ThinLine is creating products that promote healthy backs for horses and riders.
When we think of horseback rider injuries, we typically think of a fall or some other traumatic event. What we often don’t think about is the concussive damage that riding can produce to the rider’s spine. While, you’ll see hundreds of products, from helmets to safety stirrups to air vests, that were designed to help prevent or minimize the damage from a fall, you won’t see many products focusing on the rider’s health while still in the saddle (a place where most riders like to stay). ThinLine products, however, are focusing on both the rider and the horse.
What makes backs hurt?
Every fitness venue has a component of long-term wear someplace in the body. For example, running is typically hard on the tendons and knees. For riders, it is the compression of the spine over time. In order to minimize these injuries, we must first look at what causes them.
Research suggests that how you ride and your level of fitness can contribute to lower back pain injuries in horseback riders. For instance, ridings in shorter stirrups, as well as a lack of core strength, are associated with lower back pain. Horseback riding is an excellent way to stay fit – for mind, body, and soul – but like any sport, too much too fast can cause injuries.
The challenge lies in discovering how to stabilize a rider enough to allow him/her to really work on their strength and stretch issues while in the saddle. This is part of why ThinLine developed the Saddle Seat Saver, which greatly reduces riders movement in the saddle. When you reduce movement, you will increase a riders ability to exercise and work the correct muscles needed for good riding, which in turn can reduce the effects on the lower back. Now add to this- shock absorption that the Seat Saver provides, and you can also minimize the concussive effects to the rider’s spine. While riders can feel and receive benefits from a ThinLine pad, where the horse is the focus of the comfort, the Seat Saver delivers more protection directly to the rider’s spine.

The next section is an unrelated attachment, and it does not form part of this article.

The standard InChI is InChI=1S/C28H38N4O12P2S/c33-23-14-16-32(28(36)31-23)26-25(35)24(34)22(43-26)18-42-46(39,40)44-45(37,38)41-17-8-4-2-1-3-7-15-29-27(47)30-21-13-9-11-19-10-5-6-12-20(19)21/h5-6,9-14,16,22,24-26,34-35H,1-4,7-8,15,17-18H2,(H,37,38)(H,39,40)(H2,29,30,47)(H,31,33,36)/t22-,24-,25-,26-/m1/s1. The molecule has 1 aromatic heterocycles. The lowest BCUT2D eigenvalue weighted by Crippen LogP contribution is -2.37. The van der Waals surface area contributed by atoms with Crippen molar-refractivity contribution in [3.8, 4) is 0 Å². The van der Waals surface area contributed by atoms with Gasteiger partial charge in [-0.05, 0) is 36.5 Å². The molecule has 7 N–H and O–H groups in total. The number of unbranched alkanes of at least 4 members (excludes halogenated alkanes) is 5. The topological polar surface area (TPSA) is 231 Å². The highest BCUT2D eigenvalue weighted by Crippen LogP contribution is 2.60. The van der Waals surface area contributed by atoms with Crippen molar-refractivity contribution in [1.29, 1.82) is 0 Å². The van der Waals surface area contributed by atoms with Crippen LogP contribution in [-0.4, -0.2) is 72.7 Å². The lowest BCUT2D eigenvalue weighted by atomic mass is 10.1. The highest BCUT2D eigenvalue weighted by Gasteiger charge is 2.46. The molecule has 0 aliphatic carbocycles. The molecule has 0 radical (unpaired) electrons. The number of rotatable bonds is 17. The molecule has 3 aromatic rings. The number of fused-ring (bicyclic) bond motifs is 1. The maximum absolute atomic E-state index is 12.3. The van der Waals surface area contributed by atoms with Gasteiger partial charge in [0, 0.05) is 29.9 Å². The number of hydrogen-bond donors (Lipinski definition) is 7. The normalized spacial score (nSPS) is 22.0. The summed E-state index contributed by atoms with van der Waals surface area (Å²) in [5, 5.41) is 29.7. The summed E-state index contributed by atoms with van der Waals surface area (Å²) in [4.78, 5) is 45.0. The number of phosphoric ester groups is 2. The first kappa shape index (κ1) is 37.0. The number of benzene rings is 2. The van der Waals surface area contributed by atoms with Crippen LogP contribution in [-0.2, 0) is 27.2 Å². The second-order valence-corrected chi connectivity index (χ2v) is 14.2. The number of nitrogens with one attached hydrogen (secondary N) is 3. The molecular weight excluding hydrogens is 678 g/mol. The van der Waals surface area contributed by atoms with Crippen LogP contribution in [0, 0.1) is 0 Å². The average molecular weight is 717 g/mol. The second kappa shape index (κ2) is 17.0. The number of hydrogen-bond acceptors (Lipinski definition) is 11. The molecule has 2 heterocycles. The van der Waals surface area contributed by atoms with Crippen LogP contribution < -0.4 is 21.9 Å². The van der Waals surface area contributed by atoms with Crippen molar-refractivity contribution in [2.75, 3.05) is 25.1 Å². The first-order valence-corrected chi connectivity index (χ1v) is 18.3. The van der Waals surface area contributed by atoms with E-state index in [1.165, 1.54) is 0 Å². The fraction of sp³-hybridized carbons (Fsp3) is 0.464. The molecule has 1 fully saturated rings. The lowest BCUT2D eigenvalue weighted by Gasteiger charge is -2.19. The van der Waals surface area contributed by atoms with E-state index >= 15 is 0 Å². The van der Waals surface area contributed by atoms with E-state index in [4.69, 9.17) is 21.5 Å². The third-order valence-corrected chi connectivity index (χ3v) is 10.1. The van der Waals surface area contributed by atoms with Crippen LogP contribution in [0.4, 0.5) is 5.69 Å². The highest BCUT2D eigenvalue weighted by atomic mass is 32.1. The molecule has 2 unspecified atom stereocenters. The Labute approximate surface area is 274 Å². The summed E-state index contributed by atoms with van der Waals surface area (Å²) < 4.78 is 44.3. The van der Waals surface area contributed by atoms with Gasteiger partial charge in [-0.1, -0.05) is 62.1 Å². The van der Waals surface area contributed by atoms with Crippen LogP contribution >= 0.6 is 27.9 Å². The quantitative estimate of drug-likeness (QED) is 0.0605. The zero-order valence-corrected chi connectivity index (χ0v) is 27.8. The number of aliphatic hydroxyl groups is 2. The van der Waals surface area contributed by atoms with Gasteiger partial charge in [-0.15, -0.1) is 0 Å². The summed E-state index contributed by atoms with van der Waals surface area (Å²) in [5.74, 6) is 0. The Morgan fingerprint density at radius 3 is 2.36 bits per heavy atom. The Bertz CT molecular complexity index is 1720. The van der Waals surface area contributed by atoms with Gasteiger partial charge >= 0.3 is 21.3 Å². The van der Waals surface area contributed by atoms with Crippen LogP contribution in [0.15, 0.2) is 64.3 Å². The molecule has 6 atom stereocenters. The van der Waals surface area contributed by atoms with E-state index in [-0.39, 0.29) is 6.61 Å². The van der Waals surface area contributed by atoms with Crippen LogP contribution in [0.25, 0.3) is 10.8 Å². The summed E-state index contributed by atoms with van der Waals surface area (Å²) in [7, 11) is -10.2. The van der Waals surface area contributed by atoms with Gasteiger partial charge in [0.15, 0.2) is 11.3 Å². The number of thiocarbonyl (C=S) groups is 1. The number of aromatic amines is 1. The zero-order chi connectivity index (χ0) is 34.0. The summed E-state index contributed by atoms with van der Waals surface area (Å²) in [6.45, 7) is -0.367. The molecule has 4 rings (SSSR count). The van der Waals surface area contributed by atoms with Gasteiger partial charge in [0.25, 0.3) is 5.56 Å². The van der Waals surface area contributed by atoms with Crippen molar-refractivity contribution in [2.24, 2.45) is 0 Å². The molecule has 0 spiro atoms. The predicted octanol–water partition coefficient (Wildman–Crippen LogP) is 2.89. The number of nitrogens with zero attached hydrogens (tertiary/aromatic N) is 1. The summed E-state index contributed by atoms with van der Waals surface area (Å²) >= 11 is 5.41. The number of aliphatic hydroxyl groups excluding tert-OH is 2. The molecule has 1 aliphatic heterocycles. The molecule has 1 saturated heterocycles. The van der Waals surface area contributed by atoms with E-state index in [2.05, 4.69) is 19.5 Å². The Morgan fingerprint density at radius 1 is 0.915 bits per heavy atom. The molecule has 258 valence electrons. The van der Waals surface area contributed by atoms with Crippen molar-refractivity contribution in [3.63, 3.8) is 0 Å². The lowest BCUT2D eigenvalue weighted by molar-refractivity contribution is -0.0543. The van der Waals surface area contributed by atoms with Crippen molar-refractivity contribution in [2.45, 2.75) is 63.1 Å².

People are living and staying fit longer, meaning they are riding longer and “the Seat Saver will, if used as a safety product for the spine, extend and improve rider back health, keeping them in the saddle for years to come,” said Dr. James Warson, author of “The Riders Pain-Free Back”, Trafalgar Square Publishing”.
Improper saddle fit can cause back pain, too.
Many times, an ill-fitting saddle can also be the culprit for horse and rider back pain. A recent study found ill-fitting saddles are not only associated with back muscle asymmetry, a stilted gait and back pain in the horse but they are also associated with back pain in the rider.